Standards of Care
Oral appliance therapy is indicated for:
- Patients with primary snoring or mild OSA who do not respond to, or are
not appropriate candidates for treatment with behavioral measures such
as weight loss or sleep-position change.
- Patients with moderate to severe OSA should have an initial trial of nasal
CPAP, due to greater effectiveness with the use of oral appliances.
- Patients with moderate to severe OSA who are intolerant of or refuse treatment
with nasal CPAP. Oral appliances are also indicated for patients who refuse
treatment, or are not candidates for tonsillectomy and adenoidectomy,
cranofacial operations, or tracheostomy.
Oral appliances that treat snoring and obstructive sleep apnea are small
plastic devices that are worn in the mouth, similar to orthodontic retainers
or sports mouth guards. These appliances help prevent the collapse of
the tongue and soft tissues in the back of the throat, keeping the airway
open during sleep and promoting adequate air intake. Currently, there
are approximately 70 different oral appliances available. Oral appliances
may be used alone or in combination with other means of treating OSA,
including general health and weight management, surgery, or CPAP.
Types of Oral Appliances
With so many different oral appliances available, selection of a specific
appliance may appear somewhat overwhelming. Nearly all appliances fall
into one of two categories. The diverse variety is simply a variation
of a few major themes. Oral appliances can be classified by mode of action
or design variation.
Tongue Retaining Appliances
Tongue retaining appliances function by holding the tongue in a forward
position by means of a suction bulb. When the tongue is in a forward position,
it serves to keep the back of the tongue from collapsing during sleep
and obstructing the airway in the throat.
Mandibular Repositioning Appliances
Mandibular Repositioning Appliances function to reposition and maintain
the lower jaw (mandible) in a protruded position during sleep. This serves
to open the airway by indirectly pulling the tongue forward, stimulating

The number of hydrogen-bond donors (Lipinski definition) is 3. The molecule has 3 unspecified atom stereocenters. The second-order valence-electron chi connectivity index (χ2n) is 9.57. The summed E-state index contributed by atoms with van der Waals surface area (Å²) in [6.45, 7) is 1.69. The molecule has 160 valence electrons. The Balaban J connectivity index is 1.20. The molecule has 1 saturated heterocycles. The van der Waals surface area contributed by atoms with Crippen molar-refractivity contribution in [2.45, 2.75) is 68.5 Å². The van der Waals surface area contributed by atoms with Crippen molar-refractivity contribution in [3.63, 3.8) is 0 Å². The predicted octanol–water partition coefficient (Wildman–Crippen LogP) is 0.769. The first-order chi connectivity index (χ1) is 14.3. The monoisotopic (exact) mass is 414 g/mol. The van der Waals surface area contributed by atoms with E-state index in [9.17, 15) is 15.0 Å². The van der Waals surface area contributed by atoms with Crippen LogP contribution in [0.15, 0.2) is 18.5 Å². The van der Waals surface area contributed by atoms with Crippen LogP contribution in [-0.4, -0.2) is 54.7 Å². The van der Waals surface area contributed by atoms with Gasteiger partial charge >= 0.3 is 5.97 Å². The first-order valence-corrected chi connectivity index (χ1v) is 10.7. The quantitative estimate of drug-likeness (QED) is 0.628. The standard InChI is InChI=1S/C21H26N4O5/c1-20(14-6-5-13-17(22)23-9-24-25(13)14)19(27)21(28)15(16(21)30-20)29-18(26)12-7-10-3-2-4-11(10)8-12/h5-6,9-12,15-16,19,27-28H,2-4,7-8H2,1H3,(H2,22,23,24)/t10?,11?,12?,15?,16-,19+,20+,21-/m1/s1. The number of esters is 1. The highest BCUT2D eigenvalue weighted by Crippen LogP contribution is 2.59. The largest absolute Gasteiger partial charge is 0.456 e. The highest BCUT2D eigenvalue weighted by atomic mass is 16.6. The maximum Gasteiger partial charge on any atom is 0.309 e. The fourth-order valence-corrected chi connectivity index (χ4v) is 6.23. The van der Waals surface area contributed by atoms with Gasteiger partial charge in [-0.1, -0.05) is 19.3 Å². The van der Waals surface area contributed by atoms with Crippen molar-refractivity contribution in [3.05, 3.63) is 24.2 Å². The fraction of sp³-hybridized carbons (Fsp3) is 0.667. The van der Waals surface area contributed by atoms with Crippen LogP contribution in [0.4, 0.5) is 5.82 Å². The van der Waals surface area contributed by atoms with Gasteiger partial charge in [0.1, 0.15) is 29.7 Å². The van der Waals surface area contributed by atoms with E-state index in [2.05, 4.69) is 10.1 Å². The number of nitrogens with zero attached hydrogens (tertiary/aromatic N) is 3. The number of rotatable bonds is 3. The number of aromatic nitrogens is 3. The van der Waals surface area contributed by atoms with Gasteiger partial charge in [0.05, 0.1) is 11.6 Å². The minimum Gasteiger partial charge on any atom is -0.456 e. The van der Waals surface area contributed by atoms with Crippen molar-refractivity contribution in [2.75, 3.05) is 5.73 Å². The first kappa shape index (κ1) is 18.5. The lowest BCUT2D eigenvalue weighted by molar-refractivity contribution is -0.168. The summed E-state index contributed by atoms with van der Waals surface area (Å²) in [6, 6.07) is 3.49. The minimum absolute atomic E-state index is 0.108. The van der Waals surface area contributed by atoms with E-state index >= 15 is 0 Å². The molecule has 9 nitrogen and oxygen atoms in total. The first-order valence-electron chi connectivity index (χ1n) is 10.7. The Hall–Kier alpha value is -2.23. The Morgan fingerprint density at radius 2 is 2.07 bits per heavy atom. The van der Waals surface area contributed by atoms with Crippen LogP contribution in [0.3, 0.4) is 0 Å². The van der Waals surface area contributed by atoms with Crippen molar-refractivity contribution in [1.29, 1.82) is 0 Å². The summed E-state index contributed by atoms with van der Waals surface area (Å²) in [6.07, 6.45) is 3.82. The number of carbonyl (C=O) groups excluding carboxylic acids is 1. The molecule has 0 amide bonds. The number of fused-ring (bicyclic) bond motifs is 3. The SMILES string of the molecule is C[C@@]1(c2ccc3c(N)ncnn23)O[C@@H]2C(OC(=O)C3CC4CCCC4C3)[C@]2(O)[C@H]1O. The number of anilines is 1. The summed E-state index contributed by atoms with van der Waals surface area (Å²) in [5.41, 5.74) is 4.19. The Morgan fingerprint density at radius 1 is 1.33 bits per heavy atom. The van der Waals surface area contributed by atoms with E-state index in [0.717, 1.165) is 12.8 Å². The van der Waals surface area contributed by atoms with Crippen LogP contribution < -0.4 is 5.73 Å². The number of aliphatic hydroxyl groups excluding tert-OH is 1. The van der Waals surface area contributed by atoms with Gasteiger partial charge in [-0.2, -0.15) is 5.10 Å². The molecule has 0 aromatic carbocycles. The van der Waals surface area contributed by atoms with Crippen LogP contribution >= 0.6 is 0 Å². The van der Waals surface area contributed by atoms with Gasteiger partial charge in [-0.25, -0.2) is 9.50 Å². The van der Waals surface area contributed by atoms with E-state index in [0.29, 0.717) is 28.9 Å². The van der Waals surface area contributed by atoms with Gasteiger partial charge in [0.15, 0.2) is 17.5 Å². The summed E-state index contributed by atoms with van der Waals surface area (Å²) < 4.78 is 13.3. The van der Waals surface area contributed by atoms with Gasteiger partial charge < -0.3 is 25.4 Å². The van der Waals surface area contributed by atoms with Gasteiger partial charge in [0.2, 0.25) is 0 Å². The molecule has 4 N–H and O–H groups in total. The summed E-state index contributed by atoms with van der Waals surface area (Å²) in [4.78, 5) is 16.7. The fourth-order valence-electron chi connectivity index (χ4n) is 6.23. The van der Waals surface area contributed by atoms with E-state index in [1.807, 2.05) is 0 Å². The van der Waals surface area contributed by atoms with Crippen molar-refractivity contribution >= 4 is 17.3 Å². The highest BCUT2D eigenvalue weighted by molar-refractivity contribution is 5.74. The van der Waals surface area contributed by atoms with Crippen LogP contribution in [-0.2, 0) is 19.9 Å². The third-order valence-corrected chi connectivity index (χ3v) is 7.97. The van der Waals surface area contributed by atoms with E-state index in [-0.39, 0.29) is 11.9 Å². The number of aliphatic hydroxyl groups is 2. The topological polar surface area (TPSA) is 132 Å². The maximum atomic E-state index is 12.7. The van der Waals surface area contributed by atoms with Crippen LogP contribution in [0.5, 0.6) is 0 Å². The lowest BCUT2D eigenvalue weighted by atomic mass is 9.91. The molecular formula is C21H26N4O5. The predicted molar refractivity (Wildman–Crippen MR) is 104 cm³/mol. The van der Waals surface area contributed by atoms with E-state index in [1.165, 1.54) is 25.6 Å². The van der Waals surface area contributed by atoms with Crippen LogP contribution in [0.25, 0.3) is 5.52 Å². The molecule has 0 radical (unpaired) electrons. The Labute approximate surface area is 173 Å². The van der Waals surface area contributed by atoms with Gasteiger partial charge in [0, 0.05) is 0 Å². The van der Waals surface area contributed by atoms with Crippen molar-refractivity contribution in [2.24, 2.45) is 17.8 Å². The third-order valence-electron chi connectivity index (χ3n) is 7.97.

activity of the muscles in the tongue and making it more rigid. It also
holds the lower jaw and other structures in a stable position to prevent
opening of the mouth.
Oral Appliance Therapy
Oral Appliance Therapy involves the selection, fitting, and use of a specially
designed oral appliance worn during sleep that maintains an opened, unobstructed
airway in the throat. Oral appliances work in several ways:
- Repositioning the lower jaw, tongue, soft palate and uvula
- Stabilizing the lower jaw and tongue
- Increasing the muscle tone of the tongue
Dentists with training in oral appliance therapy are familiar with the
various designs of appliances. They can determine which one is best suited
for your specific needs. The dentist will work with your physician as
part of the medical team in your diagnosis, treatment, and on-going care.
Determination of effective treatment can only be made by joint consultation
of your dentist and physician. The initial evaluation phase of oral appliance
therapy can take from several weeks to several months to complete. This
includes examination, evaluation to determine the most appropriate oral
appliance, fitting, maximizing adaptation of the appliance, and the function.
Other Treatment Options
In addition to lifestyle changes, such as good sleep hygiene, exercise
and weight loss, there are three primary ways to treat snoring and sleep
apnea. The most common way is with therapy delivered through a Continuous
Positive Air Pressure machine. CPAP is usually applied through a tube
to a mask that covers the nose. The air pressure that is generated splints
the structures in the back of the throat, holding the airway open during
sleep. Treatment can also be accomplished with surgery to the soft palate,
uvula, and tongue to eliminate the tissue that collapses during sleep.
More complex surgery can reposition the anatomic structure of your mouth
and facial bones. Many of these procedures can be performed by an AADSM
member trained as an oral and maxillofacial surgeon.
On-going care, including short- and long-term follow-up is an essential
step in the treatment of snoring and Obstructive Sleep Apnea with Oral
Appliance Therapy. Follow-up care serves to assess the treatment of your
sleep disorder, the condition of your appliance, your physical response
to your appliance, and to ensure that it is comfortable and effective.
Advantages of Oral Appliance Therapy
Oral Appliance Therapy has several advantages over other forms of therapy:
- Oral appliances are comfortable and easy to wear. Most people find that
it only takes a couple of weeks to become acclimated to wearing the appliance.
- Oral appliances are small and convenient making them easy to carry when
- Treatment with oral appliances is reversible and non-invasive.